Sanda Pereira’s tenure as the City of Delaware’s newest director of planning and community development is now underway as she began on Monday. Last month, Pereira was tabbed to take over the position, capping a nationwide search that ensued following the departure of longtime Director Dave Efland.
Efland joined the City of Westerville in the same capacity on June 12 after 18 years of service in Delaware, leaving a large void for the city in a critical position. Pereira emerged as one of three final candidates to fill that void following meetings with city department heads, City Manager Tom Homan, and introductions to Delaware City Council members.
Homan, who made the appointment, said in a press release, “We are thrilled to welcome Sandra to our team. Her track record of successful urban planning initiatives and commitment to thoughtful growth and innovation align perfectly with our city’s values. I am confident that Sandra will lead us in creating a future of which our residents will be proud.”
Pereira spent the last 20 years in various planning department roles with the City of Beavercreek, a suburb of Dayton. She began as an intern with Beavercreek while getting her undergraduate degree from Wright State University. She went on to earn her graduate degree in public administration from the University of Dayton and has been working in development and planning with the city since.
Growing up, Pereira said she had no idea what she wanted to do as a career, and city planning was not on her radar given that she didn’t know such a role existed. While looking for an internship, she noticed the City of Beavercreek was hiring and figured she could handle administrative work. Once she settled in, however, Pereira was surprised to learn there was a role to be played that would heavily guide a city’s future.
“I was completely blown away by the fact that this was a career path that could be taken, that I could influence the development of a city,” Pereira told The Gazette. “I’m a very organized, categorical kind of person, so it was kind of really up my alley. I thought it was great, and the satisfaction you get when you’re working on projects and then you see the end result, and know you had something to do with that, it’s a really good feeling.”
Pereira continued to climb through the ranks inside the Beavercreek Planning Department, eventually being named the associate planner. She served in that role for 12 years before being elevated to the city planner position and holding it for the past four years.
Although she found out about the opening in Delaware through a chance email, Pereira was generally familiar with the community as a frequent competitor in the annual disk golf tournament played at Delaware State Park.
“I had been up here lots of times, and I just thought Delaware had this really charming downtown,” she said. “It’s a really neat community that is very unlike most other communities. It’s very unlike Beavercreek. When I saw the position open up, I thought it was a really interesting opportunity knowing all the things happening in the central Ohio region, knowing Delaware is growing, and that there are a lot of exciting things happening.”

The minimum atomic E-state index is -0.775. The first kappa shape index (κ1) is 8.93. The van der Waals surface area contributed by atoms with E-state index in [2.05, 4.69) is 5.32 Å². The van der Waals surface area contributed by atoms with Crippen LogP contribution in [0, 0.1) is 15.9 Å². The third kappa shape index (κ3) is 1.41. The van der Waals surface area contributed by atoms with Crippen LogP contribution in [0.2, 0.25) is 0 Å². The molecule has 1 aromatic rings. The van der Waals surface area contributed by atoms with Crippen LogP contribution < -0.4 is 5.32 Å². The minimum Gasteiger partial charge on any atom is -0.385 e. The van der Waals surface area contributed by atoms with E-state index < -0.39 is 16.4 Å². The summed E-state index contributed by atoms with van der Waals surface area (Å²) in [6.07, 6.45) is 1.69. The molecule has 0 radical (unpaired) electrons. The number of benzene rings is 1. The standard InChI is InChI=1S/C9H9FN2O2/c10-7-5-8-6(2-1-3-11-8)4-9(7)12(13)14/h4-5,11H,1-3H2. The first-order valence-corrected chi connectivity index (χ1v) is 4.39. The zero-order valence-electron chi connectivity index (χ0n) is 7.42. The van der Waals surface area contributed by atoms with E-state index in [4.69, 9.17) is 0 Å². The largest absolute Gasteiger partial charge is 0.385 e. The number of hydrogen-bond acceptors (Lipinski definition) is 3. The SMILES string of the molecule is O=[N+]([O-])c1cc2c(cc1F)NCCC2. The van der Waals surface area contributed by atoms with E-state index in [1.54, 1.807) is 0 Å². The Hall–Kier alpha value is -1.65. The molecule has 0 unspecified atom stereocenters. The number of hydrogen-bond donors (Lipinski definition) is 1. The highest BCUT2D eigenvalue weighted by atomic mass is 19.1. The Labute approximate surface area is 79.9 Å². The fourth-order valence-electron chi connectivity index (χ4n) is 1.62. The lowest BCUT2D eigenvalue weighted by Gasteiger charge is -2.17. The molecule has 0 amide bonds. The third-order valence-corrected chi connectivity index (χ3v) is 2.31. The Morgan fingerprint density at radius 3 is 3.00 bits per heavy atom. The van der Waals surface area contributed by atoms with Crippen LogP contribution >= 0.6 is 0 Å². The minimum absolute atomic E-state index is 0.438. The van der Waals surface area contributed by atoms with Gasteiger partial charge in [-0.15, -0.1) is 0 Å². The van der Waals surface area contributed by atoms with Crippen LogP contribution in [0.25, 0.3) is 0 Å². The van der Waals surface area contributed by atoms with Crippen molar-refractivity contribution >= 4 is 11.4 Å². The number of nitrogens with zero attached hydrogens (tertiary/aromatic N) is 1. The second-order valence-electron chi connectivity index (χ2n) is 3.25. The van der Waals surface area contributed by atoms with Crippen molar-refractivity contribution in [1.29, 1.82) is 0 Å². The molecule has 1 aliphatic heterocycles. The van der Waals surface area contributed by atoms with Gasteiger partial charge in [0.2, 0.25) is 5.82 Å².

In weighing the decision to apply for the opening, Pereira researched the Delaware Together Comprehensive Plan and the city’s goals and expectations.
“Knowing that (regional growth) was happening, it was just common sense to know it would have an impact on Delaware,” she said. “The Intel plant might not be coming to Delaware, but the fact that it’s going to be so close, it’s going to have an effect on the entire region. People are going to be looking for places to live, looking for places to shop and eat. So looking at Delaware and seeing that they’ve already had this incredible growth over the past couple of decades in a way that Beavercreek had a couple of decades before, that was exciting to me that I could be a part of that growth.”
As for how she feels her experiences in Beavercreek can help her to lead Delaware’s continued growth, Pereira said the housing boom that coincided with her arrival there is one parallel that can be drawn.
She added, “It’s also everything that comes along with housing. When you have all the housing, you want to have the support that goes along with it as far as offices and shopping, food and grocery. Once the housing market kind of took a downturn in Beavercreek, we saw more of an emphasis on those kinds of supporting developments. I think that’s something that, as housing continues to grow in Delaware, we’re going to see here as well.”
Pereira went on to say while she is excited to help manage the growth Delaware is currently experiencing, she also wants to protect the charming, small-town feel that makes it such an attractive place for people to live.
“To be able to guide that growth and still be able to maintain that uniqueness Delaware has is exciting,” she said.
Reach Dillon Davis at 740-413-0904. Follow him on Twitter @DillonDavis56.